4. A novel insulin combination of insulin degludec and insulin aspart achieves a more stable overnight glucose profile than insulin glargine: results from continuous glucose monitoring in a proof-of-concept trial

    NARCIS (Netherlands)

    Liebl, A.; Davidson, J.; Mersebach, H.; Dykiel, P.; Tack, C.J.J.; Heise, T.

    2013-01-01

    PURPOSE: Insulin degludec coformulated with insulin aspart (as IDegAsp) can cover 24 h basal insulin and postprandial insulin requirements after a main meal with one injection. We compared glycemic stability following IDegAsp or insulin glargine (IGlar) given before the evening meal in patients with

  5. Non-inferiority of insulin glargine versus insulin detemir on blood glucose variability in type 1 diabetes patients: a multicenter, randomized, crossover study.

    Science.gov (United States)

    Renard, Eric; Dubois-Laforgue, Danièle; Guerci, Bruno

    2011-12-01

    This study compared the effects of insulin glargine and insulin detemir on blood glucose variability under clinical practice conditions in patients with type 1 diabetes (T1D) using glulisine as the mealtime insulin. This was a multicenter, crossover trial in 88 randomized T1D patients: 54 men and 34 women, 46.8±13.7 years old, with a duration of diabetes of 18±9 years and hemoglobin A1c level of 7.1±0.7%. The per-protocol population included 78 patients: 44 received glargine/detemir and 34 detemir/glargine in the first/second 16-week period, respectively. The primary end point was the coefficient of variation (CV) of fasting blood glucose (FBG). Secondary end points included variability of pre-dinner blood glucose, mean amplitude of glycemic excursions, mean of daily differences, and doses and number of daily insulin injections. The non-inferiority criterion was an insulin glargine/insulin detemir FBG CV ratio with a 95% confidence interval (CI) upper limit ≤1.25. The non-inferiority criterion was satisfied with a mean value of 1.016 (95% CI=0.970-1.065). Intention-to-treat analysis confirmed the non-inferiority with a 95% CI upper limit=1.062. No significant differences were found on secondary objectives, but there was a trend to higher doses and number of daily injections with insulin detemir. A total of eight (four glargine and four detemir) patients reported nine serious adverse events (including one severe episode of hypoglycemia). None of them was considered as related to basal insulins. Serious adverse events led to treatment discontinuation in two patients of the detemir group and none in the glargine group. In T1D patients under clinical practice conditions, insulin glargine was non-inferior to insulin detemir regarding blood glucose variability, as assessed by CV of FBG.

  6. Exposure to excess insulin (glargine) induces type 2 diabetes mellitus in mice fed on a chow diet.

    Science.gov (United States)

    Yang, Xuefeng; Mei, Shuang; Gu, Haihua; Guo, Huailan; Zha, Longying; Cai, Junwei; Li, Xuefeng; Liu, Zhenqi; Cao, Wenhong

    2014-06-01

    We have previously shown that insulin plays an important role in the nutrient-induced insulin resistance. In this study, we tested the hypothesis that chronic exposure to excess long-acting insulin (glargine) can cause typical type 2 diabetes mellitus (T2DM) in normal mice fed on a chow diet. C57BL/6 mice were treated with glargine once a day for 8 weeks, followed by evaluations of food intake, body weight, blood levels of glucose, insulin, lipids, and cytokines, insulin signaling, histology of pancreas, ectopic fat accumulation, oxidative stress level, and cholesterol content in mitochondria in tissues. Cholesterol content in mitochondria and its association with oxidative stress in cultured hepatocytes and β-cells were also examined. Results show that chronic exposure to glargine caused insulin resistance, hyperinsulinemia, and relative insulin deficiency (T2DM). Treatment with excess glargine led to loss of pancreatic islets, ectopic fat accumulation in liver, oxidative stress in liver and pancreas, and increased cholesterol content in mitochondria of liver and pancreas. Prolonged exposure of cultured primary hepatocytes and HIT-TI5 β-cells to insulin induced oxidative stress in a cholesterol synthesis-dependent manner. Together, our results show that chronic exposure to excess insulin can induce typical T2DM in normal mice fed on a chow diet. © 2014 The authors.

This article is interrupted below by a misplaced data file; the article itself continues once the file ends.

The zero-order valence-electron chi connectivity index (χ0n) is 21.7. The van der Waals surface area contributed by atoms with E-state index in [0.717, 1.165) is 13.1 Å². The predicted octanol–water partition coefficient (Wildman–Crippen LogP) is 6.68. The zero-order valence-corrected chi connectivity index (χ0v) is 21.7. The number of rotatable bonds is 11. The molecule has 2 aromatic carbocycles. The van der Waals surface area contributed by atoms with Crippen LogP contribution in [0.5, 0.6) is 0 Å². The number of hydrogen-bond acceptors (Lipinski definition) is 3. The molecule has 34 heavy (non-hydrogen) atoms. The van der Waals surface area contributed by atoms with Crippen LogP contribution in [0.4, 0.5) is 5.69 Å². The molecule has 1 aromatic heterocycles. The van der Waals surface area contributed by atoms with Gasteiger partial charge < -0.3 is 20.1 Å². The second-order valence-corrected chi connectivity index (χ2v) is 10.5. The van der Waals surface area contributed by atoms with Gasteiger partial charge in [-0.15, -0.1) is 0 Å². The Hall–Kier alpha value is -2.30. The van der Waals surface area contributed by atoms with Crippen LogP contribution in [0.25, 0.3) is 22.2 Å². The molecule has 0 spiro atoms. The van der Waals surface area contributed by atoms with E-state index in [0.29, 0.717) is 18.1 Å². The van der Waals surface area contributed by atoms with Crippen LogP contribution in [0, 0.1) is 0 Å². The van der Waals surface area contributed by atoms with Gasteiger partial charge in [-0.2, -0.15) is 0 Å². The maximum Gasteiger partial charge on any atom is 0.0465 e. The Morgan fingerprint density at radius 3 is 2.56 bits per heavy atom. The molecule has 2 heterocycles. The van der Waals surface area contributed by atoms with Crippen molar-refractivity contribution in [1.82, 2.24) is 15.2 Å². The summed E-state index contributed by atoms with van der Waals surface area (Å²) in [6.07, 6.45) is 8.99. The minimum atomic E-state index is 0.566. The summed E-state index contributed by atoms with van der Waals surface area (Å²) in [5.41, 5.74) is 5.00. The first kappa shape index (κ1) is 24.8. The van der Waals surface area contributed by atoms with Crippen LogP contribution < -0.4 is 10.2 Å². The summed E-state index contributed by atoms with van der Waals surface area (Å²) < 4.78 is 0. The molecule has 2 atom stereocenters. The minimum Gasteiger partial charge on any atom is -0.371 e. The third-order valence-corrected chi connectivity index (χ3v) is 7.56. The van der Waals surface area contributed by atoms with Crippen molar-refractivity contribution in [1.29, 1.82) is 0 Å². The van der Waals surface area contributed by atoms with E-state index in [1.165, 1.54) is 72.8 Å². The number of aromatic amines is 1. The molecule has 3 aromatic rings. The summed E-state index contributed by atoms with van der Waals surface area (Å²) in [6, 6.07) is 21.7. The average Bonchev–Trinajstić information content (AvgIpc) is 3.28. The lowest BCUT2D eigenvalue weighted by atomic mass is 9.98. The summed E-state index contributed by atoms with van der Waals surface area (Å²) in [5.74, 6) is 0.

7. MEK1 and MEK2 differentially regulate human insulin- and insulin glargine-induced human bladder cancer T24 cell proliferation.

    Science.gov (United States)

    Liu, Shan-Ying; Liang, Ying; Lin, Tian-Xin; Su, Fang; Liang, Wei-Wen; Uwe, Heemann; Li, Yan

    2012-12-01

    Increased risk of bladder cancer has been reported in diabetic patients. This study was to investigate the roles of mitogen-activated protein kinase kinase (MEK) 1 and 2 in the regulation of human insulin- and insulin glargine-induced proliferation of human bladder cancer T24 cells. In the absence or presence of a selective inhibitor for MEK1 (PD98059) or a specific siRNA for MEK2 (siMEK2), with or without addition of insulin or glargine, T24 cell proliferation was evaluated by cell counting kit (CCK)-8 assay. Protein expression of MEK2, phosphorylation of ERK1/2 and Akt was analyzed by Western blotting. T24 cell proliferation was promoted by PD98059 at 5 - 20 µmol/L, inhibited by siMEK2 at 25 - 100 nmol/L. PD98059 and siMEK2 remarkably reduced phosphorylated ERK1/2. Insulin- and glargine-induced T24 cell proliferation was enhanced by PD98059, suppressed while not blocked by siMEK2. Insulin- and glargine-induced ERK1/2 activation was blocked by PD98059 or siMEK2 treatment, whereas activation of Akt was not affected. MEK1 inhibits while MEK2 contributes to normal and human insulin- and insulin glargine-induced human bladder cancer T24 cell proliferation.